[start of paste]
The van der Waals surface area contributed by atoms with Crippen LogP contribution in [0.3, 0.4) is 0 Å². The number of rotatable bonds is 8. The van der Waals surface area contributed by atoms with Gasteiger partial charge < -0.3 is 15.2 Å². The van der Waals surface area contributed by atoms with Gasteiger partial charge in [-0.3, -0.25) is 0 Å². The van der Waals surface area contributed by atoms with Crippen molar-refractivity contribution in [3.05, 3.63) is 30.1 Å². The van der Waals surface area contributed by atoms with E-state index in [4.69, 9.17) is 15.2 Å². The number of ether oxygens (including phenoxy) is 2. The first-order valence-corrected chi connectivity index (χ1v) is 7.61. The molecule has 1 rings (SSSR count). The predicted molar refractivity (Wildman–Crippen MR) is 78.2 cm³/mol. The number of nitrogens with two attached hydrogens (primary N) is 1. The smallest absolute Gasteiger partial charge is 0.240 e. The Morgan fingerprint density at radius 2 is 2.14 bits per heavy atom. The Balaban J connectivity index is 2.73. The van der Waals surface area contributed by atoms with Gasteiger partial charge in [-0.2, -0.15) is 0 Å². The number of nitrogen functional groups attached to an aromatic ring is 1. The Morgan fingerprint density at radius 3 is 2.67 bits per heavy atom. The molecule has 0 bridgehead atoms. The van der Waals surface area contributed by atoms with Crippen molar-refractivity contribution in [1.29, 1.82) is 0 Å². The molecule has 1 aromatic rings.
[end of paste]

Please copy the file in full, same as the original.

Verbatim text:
The van der Waals surface area contributed by atoms with Crippen LogP contribution in [0.3, 0.4) is 0 Å². The number of rotatable bonds is 8. The van der Waals surface area contributed by atoms with Gasteiger partial charge < -0.3 is 15.2 Å². The van der Waals surface area contributed by atoms with Gasteiger partial charge in [-0.3, -0.25) is 0 Å². The van der Waals surface area contributed by atoms with Crippen molar-refractivity contribution in [3.05, 3.63) is 30.1 Å². The van der Waals surface area contributed by atoms with E-state index in [4.69, 9.17) is 15.2 Å². The number of ether oxygens (including phenoxy) is 2. The first-order valence-corrected chi connectivity index (χ1v) is 7.61. The molecule has 1 rings (SSSR count). The predicted molar refractivity (Wildman–Crippen MR) is 78.2 cm³/mol. The number of nitrogens with two attached hydrogens (primary N) is 1. The smallest absolute Gasteiger partial charge is 0.240 e. The Morgan fingerprint density at radius 2 is 2.14 bits per heavy atom. The Balaban J connectivity index is 2.73. The van der Waals surface area contributed by atoms with Gasteiger partial charge in [-0.2, -0.15) is 0 Å². The number of nitrogen functional groups attached to an aromatic ring is 1. The Morgan fingerprint density at radius 3 is 2.67 bits per heavy atom. The molecule has 0 bridgehead atoms. The van der Waals surface area contributed by atoms with Crippen molar-refractivity contribution in [1.29, 1.82) is 0 Å². The molecule has 1 aromatic rings.